Former Canadian judge is arrested in Caribbean. "[Grand Court Justice Alexander 'Ace' Henderson, a] well-known lawyer and Crown prosecutor in Vancouver who became a B.C. Supreme Court judge before resigning to take a judicial posting on the Cayman Islands[,] has been arrested by Island police on suspicion of misconduct in public office, according to authorities there...." More (Globe and Mail 09.25.2008). Comment. We presume, as we ought and must, that "Ace" is innocent of wrongdoing.
FBI raids chambers of two judges. "The Cuyahoga County corruption scandal reached into the Justice Center Tuesday night when FBI agents searched two judges' chambers. Agents appeared at the courtrooms of Common Pleas Judges Bridget McCafferty and Steven Terry between 7 and 8 p.m...." More (Cleveland Plain Dealer 09.25.2008). "The government of Cuyahoga County is controlled by Democrats and has 9,400 employees and a $1.5 billion annual budget." More (AP.Google 09.25.2008). Comments. a) The judges claim no wrongdoing, and we presume, as we ought and must, they are innocent of such. b) The feds seem to believe they have a roving commission to clean up state government. With the federal government in such a mess, perhaps the feds ought to be devoting limited investigative resources to other matters, especially given that one of the basic premises of federalism is that states generally are capable of keeping their own houses in order. As I've noted before, there is at least a perception among some reasonable people, including Republicans (of which I am one), that in recent years federal investigation and prosecution has been used as a political tool against Democrats. Further reading. See, my comments at Ex-judge is charged with mail fraud as judge (The Daily Judge 12.13.2006); Two more state judges are convicted in federal prosecutions (The Daily Judge 06.01.2008); Feds lose allegedly politicized criminal prosecution to Gerry Spence in Mich. (The Daily Judge 06.02.2008); Judge blows up at fed prosecutors: 'You can indict a ham sandwich' (The Daily Judge 07.30.2008); Report: Allegations of Selective Prosecution in Our Federal Criminal Justice System (United States of House of Representatives Committee on the Judiciary Majority Staff 04.17.2008).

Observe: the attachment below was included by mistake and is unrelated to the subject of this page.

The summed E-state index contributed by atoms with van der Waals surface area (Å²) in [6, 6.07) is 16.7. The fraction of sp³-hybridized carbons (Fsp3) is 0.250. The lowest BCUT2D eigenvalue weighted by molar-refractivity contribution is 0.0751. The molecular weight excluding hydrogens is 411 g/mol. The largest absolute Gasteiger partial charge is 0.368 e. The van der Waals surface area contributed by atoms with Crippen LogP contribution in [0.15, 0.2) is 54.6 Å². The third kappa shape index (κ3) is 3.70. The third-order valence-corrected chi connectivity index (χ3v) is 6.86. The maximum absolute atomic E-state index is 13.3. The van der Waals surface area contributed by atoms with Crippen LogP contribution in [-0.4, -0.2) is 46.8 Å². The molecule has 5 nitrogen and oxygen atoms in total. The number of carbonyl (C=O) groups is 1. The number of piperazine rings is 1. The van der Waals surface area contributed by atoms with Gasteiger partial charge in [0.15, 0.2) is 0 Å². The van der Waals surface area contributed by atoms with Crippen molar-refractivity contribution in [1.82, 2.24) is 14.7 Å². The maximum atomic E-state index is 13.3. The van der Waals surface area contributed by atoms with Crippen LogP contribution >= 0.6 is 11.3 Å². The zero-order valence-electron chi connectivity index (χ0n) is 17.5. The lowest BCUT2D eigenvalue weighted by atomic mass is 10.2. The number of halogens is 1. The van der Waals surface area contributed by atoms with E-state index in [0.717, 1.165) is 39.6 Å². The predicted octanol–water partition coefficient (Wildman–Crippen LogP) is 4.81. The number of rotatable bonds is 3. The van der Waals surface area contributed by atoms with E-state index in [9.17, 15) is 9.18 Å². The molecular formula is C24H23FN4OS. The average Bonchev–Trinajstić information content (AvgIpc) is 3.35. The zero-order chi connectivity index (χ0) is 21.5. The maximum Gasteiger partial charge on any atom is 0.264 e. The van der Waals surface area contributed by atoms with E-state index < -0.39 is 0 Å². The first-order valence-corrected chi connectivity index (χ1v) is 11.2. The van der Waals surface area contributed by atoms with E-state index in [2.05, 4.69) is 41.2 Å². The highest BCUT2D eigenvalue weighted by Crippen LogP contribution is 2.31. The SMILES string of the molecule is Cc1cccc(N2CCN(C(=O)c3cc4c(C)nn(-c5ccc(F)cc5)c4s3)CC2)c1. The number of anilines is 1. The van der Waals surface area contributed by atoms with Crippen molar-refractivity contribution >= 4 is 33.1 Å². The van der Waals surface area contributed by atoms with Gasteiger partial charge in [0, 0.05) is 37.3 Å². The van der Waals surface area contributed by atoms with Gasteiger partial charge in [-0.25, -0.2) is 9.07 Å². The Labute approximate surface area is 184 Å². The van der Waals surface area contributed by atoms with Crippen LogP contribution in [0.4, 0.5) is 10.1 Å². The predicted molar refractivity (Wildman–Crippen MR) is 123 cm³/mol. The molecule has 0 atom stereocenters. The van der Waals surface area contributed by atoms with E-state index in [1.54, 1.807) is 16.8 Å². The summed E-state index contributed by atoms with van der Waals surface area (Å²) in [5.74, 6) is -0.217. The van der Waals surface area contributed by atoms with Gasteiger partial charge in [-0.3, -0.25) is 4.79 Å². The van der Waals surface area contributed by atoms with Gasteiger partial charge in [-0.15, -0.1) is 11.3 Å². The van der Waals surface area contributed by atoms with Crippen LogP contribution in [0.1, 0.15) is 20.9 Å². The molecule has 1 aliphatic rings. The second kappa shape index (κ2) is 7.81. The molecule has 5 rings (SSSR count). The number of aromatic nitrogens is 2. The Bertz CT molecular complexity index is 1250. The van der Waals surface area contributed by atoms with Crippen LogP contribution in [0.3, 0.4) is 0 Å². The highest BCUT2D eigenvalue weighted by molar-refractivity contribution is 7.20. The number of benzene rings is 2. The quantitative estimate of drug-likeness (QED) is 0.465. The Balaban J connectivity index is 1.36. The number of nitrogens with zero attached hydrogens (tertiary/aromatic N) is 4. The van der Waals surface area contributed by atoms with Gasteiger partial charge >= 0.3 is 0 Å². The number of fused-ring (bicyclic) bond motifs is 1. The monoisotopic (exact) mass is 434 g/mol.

Singapore's contempt for WSJ's criticism of its judiciary. "Singapore's attorney general accused the [Asian edition of the] Wall Street Journal of waging a campaign to tarnish the country's judiciary, but said he is not pushing for the harshest sentence in contempt proceedings against the newspaper...." More (Reuters 09.24.2008). Earlier. Singapore jails U.S. lawyer for criticizing Singapore judge on blog (The Daily Judge 09.18.2008). Comment. I never presume to advise other people what to do, and therefore I don't advise others to boycott Singapore by not buying its products or not traveling there, etc. However, because it's my constitutionally-protected opinion that Singapore misuses contempt law and defamation law to silence or stifle criticism of Singapore, including its judiciary, my own personal nonexistent plans to visit Singapore will continue to gather dust on the metaphorical shelf where I put them years ago. Further reading. Charles P. Wallace, Singapore's Grip (Columbia Journalism Review November/December 1995); William Safire, Bloomberg News Humbled (NYT 08.29.2002); William Safire, The Misrule of Law (NYT 06.01.1997); Editorial: Singapore Justice (NYT 06.05.1997).